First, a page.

After paying a high fee to the government for a license to operate, it is not profitable for a driver to charge 5.00 Cuban pesos when 0.25 CUC* (roughly the same in the other currency) does not even cover the high cost of fuel. Furthermore, anytime a car brakes, there is wear and tear on the tires and battery. And whenever a car door opens to let a customer get in or out, more fuel is consumed. Consider that a tire in this country costs approximately 160.00 CUC, about the same the price as a battery, not to mention that spark plugs go for almost 3.00 CUC apiece.

Boteros are helping to solve the serious problem of urban transport in this country. These new regulations have led to an increase in the number of bus riders, which has in turn led to a deterioration in public transportation.

Why do these same bureaucrats, who say they have adopted these regulations to protect the pocketbooks of average citizens, not work to reduce to extremely high cost of food priced in the national currency and especially in the convertible currency? Obviously, the state guarantees them an auto, gasoline and spare parts, so they are not directly and personally affected by the needs and problems that the Cuban population faces.

In short, the botero is not forcing you to be his customer. It is the state which is forcing you by not attending to or solving, after so many years, the big transportation problems in our country.

Translator’s note: Cuban convertible peso, equivalent to about 6.63 Cuban pesos.

The Unhealthy Public / Rebeca Monzo

“19th of April” Policlinic in Havana

Rebeca Monzo, 20 January 2017 — Our media are filled with praise for the Cuban public health system. This is a subject that foreigners who visit our country pay a lot of attention to, due to the government propaganda and official statistics provided to international organizations, which tourists also show a lot of interest in.

There are two or three hospitals and policlinics shown off to visitors, which are “duly prepared.” Even so, and I know from experience, they are not in the optimal conditions that they should be.

I felt “fortunate,” when for the first time in all those years, I had to go to one of these “model” centers to receive physiotherapy treatment, due to two tremendous falls I took, thanks to the broken streets and sidewalks and in a terrible state, which proliferate in our city. continue reading

“Defective bathroom, don’t use.”

The staff in attendance in this department is good, friendly and prepared, but the conditions for delivering the best treatment don’t really exist. Numerous people come to this department, having suffered some kind of accident or simply suffering from the passage of years.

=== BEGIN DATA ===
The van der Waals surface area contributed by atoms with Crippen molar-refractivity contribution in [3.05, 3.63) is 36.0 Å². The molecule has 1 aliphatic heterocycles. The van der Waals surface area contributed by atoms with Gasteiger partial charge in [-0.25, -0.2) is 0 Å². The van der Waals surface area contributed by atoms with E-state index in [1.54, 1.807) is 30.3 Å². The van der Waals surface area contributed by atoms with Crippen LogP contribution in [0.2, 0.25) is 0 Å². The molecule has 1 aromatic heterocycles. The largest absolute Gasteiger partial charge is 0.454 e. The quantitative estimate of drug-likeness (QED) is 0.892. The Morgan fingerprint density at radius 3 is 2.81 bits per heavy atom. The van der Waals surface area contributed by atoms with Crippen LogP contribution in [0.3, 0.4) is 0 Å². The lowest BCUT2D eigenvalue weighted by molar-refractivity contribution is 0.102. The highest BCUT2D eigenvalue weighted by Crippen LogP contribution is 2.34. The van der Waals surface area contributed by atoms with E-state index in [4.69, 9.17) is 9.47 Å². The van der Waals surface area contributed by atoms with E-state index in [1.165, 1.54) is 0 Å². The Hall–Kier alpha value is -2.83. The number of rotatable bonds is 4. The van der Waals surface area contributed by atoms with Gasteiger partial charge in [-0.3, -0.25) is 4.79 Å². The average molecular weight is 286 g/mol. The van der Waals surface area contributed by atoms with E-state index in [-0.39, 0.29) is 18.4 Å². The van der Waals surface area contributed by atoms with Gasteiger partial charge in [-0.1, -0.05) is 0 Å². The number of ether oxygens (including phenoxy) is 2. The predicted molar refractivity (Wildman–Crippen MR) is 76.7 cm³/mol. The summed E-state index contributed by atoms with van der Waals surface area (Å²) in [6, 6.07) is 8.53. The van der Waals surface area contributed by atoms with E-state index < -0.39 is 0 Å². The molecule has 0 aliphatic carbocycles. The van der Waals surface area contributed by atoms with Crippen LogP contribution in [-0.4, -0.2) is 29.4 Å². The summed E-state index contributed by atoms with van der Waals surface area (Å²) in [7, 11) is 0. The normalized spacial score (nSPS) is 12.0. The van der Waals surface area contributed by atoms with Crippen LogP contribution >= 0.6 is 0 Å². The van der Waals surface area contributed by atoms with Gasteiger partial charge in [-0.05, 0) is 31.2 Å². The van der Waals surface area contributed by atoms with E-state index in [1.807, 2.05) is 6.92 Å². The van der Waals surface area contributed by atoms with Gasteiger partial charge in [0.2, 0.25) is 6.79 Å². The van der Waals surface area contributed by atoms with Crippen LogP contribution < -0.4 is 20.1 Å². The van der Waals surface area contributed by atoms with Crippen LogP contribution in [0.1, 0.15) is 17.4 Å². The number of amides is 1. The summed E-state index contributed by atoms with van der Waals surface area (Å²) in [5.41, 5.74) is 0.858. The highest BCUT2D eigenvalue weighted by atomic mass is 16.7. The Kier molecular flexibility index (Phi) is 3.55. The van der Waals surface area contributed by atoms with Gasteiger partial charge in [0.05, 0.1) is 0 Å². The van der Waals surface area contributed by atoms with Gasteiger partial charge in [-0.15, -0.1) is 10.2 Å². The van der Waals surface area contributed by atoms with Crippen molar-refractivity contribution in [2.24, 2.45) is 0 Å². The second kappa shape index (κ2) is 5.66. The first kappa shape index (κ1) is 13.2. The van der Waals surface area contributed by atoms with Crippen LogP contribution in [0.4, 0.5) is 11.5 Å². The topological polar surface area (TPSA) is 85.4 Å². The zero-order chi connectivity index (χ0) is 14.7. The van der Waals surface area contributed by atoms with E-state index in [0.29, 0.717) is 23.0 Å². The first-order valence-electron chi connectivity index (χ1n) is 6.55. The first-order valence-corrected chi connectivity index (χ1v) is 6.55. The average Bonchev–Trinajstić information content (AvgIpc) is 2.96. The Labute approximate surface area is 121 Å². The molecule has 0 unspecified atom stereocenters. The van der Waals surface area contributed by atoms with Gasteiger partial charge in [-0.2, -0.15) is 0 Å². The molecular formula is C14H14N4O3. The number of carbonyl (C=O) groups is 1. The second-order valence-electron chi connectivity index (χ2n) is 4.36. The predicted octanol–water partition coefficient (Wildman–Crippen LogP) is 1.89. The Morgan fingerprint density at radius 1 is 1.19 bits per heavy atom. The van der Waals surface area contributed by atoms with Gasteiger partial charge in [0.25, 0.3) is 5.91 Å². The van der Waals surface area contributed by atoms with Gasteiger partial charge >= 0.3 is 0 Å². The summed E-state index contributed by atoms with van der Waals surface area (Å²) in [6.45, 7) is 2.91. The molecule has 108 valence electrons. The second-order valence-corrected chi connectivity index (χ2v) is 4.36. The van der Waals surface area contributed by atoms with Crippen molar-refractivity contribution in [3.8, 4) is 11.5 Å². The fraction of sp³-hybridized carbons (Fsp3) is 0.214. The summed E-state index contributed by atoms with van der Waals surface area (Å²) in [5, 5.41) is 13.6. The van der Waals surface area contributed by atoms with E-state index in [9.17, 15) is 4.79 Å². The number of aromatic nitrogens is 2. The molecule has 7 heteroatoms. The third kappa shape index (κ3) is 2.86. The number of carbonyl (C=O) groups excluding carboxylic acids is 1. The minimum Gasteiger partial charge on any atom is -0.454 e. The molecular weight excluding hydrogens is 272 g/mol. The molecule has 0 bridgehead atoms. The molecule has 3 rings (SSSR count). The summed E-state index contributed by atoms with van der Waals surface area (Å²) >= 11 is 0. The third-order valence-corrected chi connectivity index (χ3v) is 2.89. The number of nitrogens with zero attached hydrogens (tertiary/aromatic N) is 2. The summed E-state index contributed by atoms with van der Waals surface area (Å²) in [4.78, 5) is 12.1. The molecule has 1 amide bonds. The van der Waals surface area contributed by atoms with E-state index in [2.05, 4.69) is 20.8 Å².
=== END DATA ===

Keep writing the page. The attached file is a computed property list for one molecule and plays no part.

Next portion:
From the waiting room to the physiotherapy department there is a hallway through which all the patients have to pass, most of them old people with crutches or canes, and they must avoid a perennial puddle of water, where even the policlinic’s pets come to drink. Also, of the two bathrooms for the waiting room, only one is working, the ladies, which the gentlemen also have to use.

The different cubicles where physiotherapy happens are adorned with ragged and dirty curtains, some of them half off. Also, the furniture in the rooms is mostly covered in dust. It seems there are no cleaners or, simply, they are paid so little they don’t do a good job.

A cat drinking from a puddle in the hallway of the clinic

And if that wasn’t enough, the biological wastes are deposited directly into trash collectors, without being put in closed trash bags or incinerated as they should be.

Imagine, if this is the policlinic they show foreigners (only the best areas), you can imagine what the rest of the ones we ordinary citizens have to use are like. And don’t even talk about the hospitals, they’re worse.

Leadership and Dissidence / Rebeca Monzo

Rebeca Monzo, 6 January 2017 — The leadership and the dissidence seem more and more the same to me. Is it coincidence or lack of experience?

At this very moment, if suddenly there were free elections on my planet Cuba, supervised by the United Nations or other countries, I would not know who to vote for.

Lately, what I see and hear most among the dissidents is about travels abroad and buying things cheaply and so-and-so “stayed.” I don’t hear much talk about organizing and meeting to raise awareness among neighbors and friends, with the goal of winning supporters. continue reading

The Cuban people, in general, don’t know any of the leaders from the many existing groups. Not even their neighbors know who they really are and what they do, unless State Security visits them to alert them against the dissidents and presents a false picture of them. Of course, the government takes full advantage of the lack of internet that it has intentionally imposed on us.

Increasingly, sadly, the dissidence is more divided. Everyone aspires to be the “head of the mouse” but they are not resigned to being the “tale of the lion.” The heads of the groups are those who receive economic support from abroad and distribute it how they wish, along with the courses and trips to different events in distant countries, the content of which is shared with no one.

This, without counting those who have a police file on their “dangerousness” and then, at the first opportunity, leave the country for good. Apparently, without realizing it, they are giving the government what it wants.

How is it possible to change the destinies of a country if the opposition groups within the island are distancing themselves from each other and, therefore, it is so difficult to effectively dedicate themselves to spreading democratic ideas among the people?

It is time to reconsider and smooth things over and try to become united, ignoring differences, then denounce the most acute problems suffered by the Cuban people, and try to find solutions to them.

Being divided pleases the government, whose policy from the beginning has been precisely that: divide and conquer.

Translated by Jim